Veltins “Alkoholfrei” is a 0% pilsner-style beer from Germany. Get tasting notes and info on stockists, ingredients, calories, carbs and sugar, in this review.
Look into the backstories of the new breed of European craft brewers and you’ll find many of them found their inspiration following extended trips to the breweries of North America.
But European brewers have been finding inspiration in America for years.
Take the founder of Germany’s Veltins brewery, Clemens Veltins. In the 1840s, Clemens went on a six-year fact-finding tour around the world to research – and taste – the best beers. This included an extended period in Milwaukee, where Welsh and German settlers had recently opened the city’s first breweries.
Clemens had returned to Germany by 1852, when he took over a small guesthouse brewery in the north-west, giving it the Veltins name. Making use of the soft local water along with local hops and malt, the brewery specialised in Pilsner-style beers, which it continues to be well-known for today.
The brewery is still family-owned – Clemens’ great-great-granddaughter Susanne runs the brewery. But it’s no small-time producer. Veltins exports its beers to markets around the world, including to the UK and US. Its high-profile sponsorships include the FC Schalke 04 football team. And the technology it uses to produce its non-alcoholic beers reportedly cost €6 million (about £5.2 million or $6.5 million).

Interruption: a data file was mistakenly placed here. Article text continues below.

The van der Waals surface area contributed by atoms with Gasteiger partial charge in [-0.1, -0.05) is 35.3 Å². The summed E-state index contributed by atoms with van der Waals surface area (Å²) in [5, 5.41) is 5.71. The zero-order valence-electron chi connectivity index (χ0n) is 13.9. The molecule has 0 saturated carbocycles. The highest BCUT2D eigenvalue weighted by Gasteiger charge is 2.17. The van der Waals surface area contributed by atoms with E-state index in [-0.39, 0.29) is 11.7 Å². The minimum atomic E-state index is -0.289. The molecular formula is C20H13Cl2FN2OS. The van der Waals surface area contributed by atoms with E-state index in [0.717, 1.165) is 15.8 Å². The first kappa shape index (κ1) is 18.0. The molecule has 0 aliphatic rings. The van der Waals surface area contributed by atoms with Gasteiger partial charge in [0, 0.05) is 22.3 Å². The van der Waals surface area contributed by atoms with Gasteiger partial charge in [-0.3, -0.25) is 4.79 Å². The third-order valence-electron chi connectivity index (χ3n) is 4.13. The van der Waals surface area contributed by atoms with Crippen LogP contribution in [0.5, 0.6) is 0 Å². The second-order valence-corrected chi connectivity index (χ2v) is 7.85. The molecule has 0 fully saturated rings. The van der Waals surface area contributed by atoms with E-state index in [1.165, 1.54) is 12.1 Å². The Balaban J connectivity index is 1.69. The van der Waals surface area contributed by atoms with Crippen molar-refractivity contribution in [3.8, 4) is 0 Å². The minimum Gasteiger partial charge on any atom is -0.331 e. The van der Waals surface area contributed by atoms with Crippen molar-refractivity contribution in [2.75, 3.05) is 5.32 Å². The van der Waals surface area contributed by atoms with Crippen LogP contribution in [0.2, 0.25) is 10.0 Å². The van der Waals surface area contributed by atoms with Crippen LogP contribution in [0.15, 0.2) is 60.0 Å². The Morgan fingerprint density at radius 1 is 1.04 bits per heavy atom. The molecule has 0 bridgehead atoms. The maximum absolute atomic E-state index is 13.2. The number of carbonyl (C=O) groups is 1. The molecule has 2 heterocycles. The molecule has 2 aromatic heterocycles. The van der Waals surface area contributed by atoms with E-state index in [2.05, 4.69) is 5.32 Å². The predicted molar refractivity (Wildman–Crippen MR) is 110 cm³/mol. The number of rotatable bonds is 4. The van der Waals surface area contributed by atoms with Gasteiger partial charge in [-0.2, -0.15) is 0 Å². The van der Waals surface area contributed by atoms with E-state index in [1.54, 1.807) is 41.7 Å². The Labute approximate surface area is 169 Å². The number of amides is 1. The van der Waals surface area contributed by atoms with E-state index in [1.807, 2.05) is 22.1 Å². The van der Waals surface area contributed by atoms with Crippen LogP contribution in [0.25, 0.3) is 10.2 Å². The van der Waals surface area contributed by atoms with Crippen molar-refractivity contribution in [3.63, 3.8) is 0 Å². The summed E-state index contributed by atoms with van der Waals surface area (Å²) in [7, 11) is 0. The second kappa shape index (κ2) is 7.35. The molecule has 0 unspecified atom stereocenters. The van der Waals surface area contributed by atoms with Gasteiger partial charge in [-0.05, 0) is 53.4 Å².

The brewery launched its “Alkoholfrei” pilsner in 2018 – late in a country where non-alcoholic beer is more likely to be a natural choice for those not drinking alcohol.
As expected in that massive tech investment, the brewery removes the alcohol from a standard-strength pilsner rather than brew a no or low beer from the off to make this 0.0% pilsner.
The recipe for Veltins Alkoholfrei adheres to the so-called German Purity Law so there’s no nasty stuff in this beer.
Along with water, the ingredients are barley malt, hops and carbonic acid drawn from the fermentation process.
Calories, carbs and sugar
The calorie, carb and sugar content in this beer is neither high nor low.
Per 100ml, there’s 26 calories, 6.3g of carbohydrate and 2.6 of sugar.
Flavour, appearance and mouthfeel
Veltins Alkoholfrei pours with a slight haze caused by a fair bit of yeast in suspension when you look closely. It’s straw-coloured, with a decent head and lasting beads of lacing.
There’s an overbearing smell of honey in the aroma, along with a touch of wheat, lemon and sweetcorn.
Later, the lemon morphs into a pleasant grapefruit tang, which helps simplify the aroma once your nostrils have got used to the other flavours.
The bubbles in Veltins Alkoholfrei are tight and would be harsh if it wasn’t for a soft mouthfeel.
The body is medium, and doesn’t giveaway its status as a non-alcoholic beer. And there’s no sense of those yeasty bits inside your mouth.
The honey returns in the flavour, along with a pistachio nuttiness and only the smallest touch of lager malt.
It’s sweet, with very little bitterness to reign it in. The honey persists in the aftertaste.
I wasn’t too impressed with Veltins Alkoholfrei. The mouthfeel and body are pleasant, but the aroma and taste – dominated by those honey flavours – put me off.